Jass JR. Tumors of the small and large intestines (including the anal region). In: Fletcher CD, editor. Diagnostic Histopathology of Tumours. 3 rd ed. Philadelphia: Churchill Livingston; 2007. p. 397-403.  Back to cited text no. 9
    
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Nayak SP, Sasi MP, Sreejayan MP, Mandal S. A case-control study of roles of diet in colorectal carcinoma in a South Indian Population. Asian Pac J Cancer Prev 2009;10:565-8.  Back to cited text no. 10
    
11.
Peedikayil MC, Nair P, Seena SM, Radhakrishnan L, Sadasivan S, Naryanan VA, et al. Colorectal cancer distribution in 220 Indian patients undergoing colonoscopy. Indian J Gastroenterol 2009;28:212-5.  Back to cited text no. 11
    
12.
Witek ME, Nielsen K, Walters R, Hyslop T, Palazzo J, Schulz S, et al. The putative tumor suppressor Cdx2 is overexpressed by human colorectal adenocarcinomas. Clin Cancer Res 2005;11:8549-56.  Back to cited text no. 12
    
13.
Brabletz T, Spaderna S, Kolb J, Hlubek F, Faller G, Bruns CJ, et al. Down-regulation of the homeodomain factor Cdx2 in colorectal cancer by collagen type I: An active role for the tumor environment in malignant tumor progression. Cancer Res 2004;64:6973-7.  Back to cited text no. 13
    
14.
Hinoi T, Tani M, Lucas PC, Caca K, Dunn RL, Macri E, et al. Loss of CDX2 expression and microsatellite instability are prominent features of large cell minimally differentiated carcinomas of the colon. Am J Pathol 2001;159:2239-48.  Back to cited text no. 14
    
15.
Rozek LS, Lipkin SM, Fearon ER, Hanash S, Giordano TJ, Greenson JK, et al. CDX2 polymorphisms, RNA expression, and risk of colorectal cancer. Cancer Res 2005;65:5488-92.  Back to cited text no. 15
    
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Moskaluk CA, Zhang H, Powell SM, Cerilli LA, Hampton GM, Frierson HF Jr. Cdx2 protein expression in normal and malignant human tissues: an immunohistochemical survey using tissue microarrays. Mod Pathol 2003;16:913-9.  Back to cited text no. 16
    
17.
Bayrak R, Haltas H, Yenidunya S. The value of CDX2 and cytokeratins 7 and 20 expression in differentiating colorectal adenocarcinomas from extraintestinal gastrointestinal adenocarcinomas: Cytokeratin 7-/20+ phenotype is more specific than CDX2 antibody. Diagn Pathol 2012;7:9.  Back to cited text no. 17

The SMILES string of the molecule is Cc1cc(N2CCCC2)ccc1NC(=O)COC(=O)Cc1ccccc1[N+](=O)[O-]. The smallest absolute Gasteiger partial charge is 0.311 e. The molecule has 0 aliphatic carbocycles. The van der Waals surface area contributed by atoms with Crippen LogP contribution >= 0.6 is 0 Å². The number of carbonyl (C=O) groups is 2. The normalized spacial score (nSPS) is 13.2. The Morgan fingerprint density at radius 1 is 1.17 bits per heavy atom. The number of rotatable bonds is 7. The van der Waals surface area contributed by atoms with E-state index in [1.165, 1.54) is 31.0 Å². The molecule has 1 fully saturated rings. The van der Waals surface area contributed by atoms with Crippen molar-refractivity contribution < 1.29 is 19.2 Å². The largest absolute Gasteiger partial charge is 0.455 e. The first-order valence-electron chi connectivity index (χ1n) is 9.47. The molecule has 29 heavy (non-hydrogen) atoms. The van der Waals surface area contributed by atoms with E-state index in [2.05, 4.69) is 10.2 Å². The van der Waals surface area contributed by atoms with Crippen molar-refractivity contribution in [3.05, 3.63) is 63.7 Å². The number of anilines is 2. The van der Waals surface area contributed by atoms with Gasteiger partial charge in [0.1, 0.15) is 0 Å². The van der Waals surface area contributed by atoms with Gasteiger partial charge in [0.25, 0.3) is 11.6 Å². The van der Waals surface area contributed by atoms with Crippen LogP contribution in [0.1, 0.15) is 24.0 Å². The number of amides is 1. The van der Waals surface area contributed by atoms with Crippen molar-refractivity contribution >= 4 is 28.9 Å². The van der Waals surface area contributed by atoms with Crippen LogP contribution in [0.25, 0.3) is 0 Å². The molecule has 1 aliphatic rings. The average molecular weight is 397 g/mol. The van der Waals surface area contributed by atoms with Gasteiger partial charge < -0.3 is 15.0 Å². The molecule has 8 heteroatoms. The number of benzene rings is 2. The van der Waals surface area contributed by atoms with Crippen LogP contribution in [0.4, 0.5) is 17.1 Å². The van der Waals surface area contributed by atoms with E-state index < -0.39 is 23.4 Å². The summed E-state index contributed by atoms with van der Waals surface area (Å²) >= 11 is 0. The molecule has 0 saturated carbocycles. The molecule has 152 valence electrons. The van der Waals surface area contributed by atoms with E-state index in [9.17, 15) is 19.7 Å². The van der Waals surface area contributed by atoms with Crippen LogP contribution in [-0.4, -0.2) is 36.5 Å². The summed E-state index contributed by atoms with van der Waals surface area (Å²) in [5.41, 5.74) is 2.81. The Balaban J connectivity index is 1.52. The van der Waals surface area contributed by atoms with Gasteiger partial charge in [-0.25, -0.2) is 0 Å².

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Tot T. Identifying colorectal metastases in liver biopsies: The novel CDX2 antibody is less specific than the cytokeratin 20+/7-phenotype. Med Sci Monit 2004;10:BR139-43.  Back to cited text no. 18
    
19.
Saad RS, Ghorab Z, Khalifa MA, Xu M. CDX2 as a marker for intestinal differentiation: Its utility and limitations. World J Gastrointest Surg 2011;3:159-66.  Back to cited text no. 19
    
20.
Petrisor O, Giusca SE, Sajin M, Dobrescu G, Caruntu ID. Ki-67, p53 and bcl-2 analysis in colonic versus rectal adenocarcinoma. Rom J Morphol Embryol 2008;49:163-71.  Back to cited text no. 20
    
21.
Georgescu CV, Saftoiu A, Georgescu CC, Ciurea R, Ciurea T. Correlations of proliferation markers, p53 expression and histological findings in colorectal carcinoma. J Gastrointestin Liver Dis 2007;16:133-9.  Back to cited text no. 21
    
22.
Gurzu S, Jung J, Mezei T, Pávai Z. The correlation between the immunostains for p53 and Ki67 with bcl-2 expression and classical prognostic factors in colorectal carcinomas. Rom J Morphol Embryol 2007;48:95-9.  Back to cited text no. 22
    
23.
Guzinska-Ustymowicz K, Stepien E, Kemona A. MCM-2, Ki-67 and PCNA protein expressions in pT3G2 colorectal cancer indicated lymph node involvement. Anticancer Res 2008;28:451-7.  Back to cited text no. 23
    
24.
Nabi U, Nagi AH, Sami W. Ki-67 proliferating index and histological grade, type and stage of colorectal carcinoma. J Ayub Med Coll Abbottabad 2008;20:44-8.  Back to cited text no. 24
    

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Correspondence Address:
Dr. Ram Narayan Das
C/O, Maliandi, Murshidabad - 742 161, West Bengal
India
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Source of Support: None, Conflict of Interest: None


DOI: 10.4103/0377-4929.155304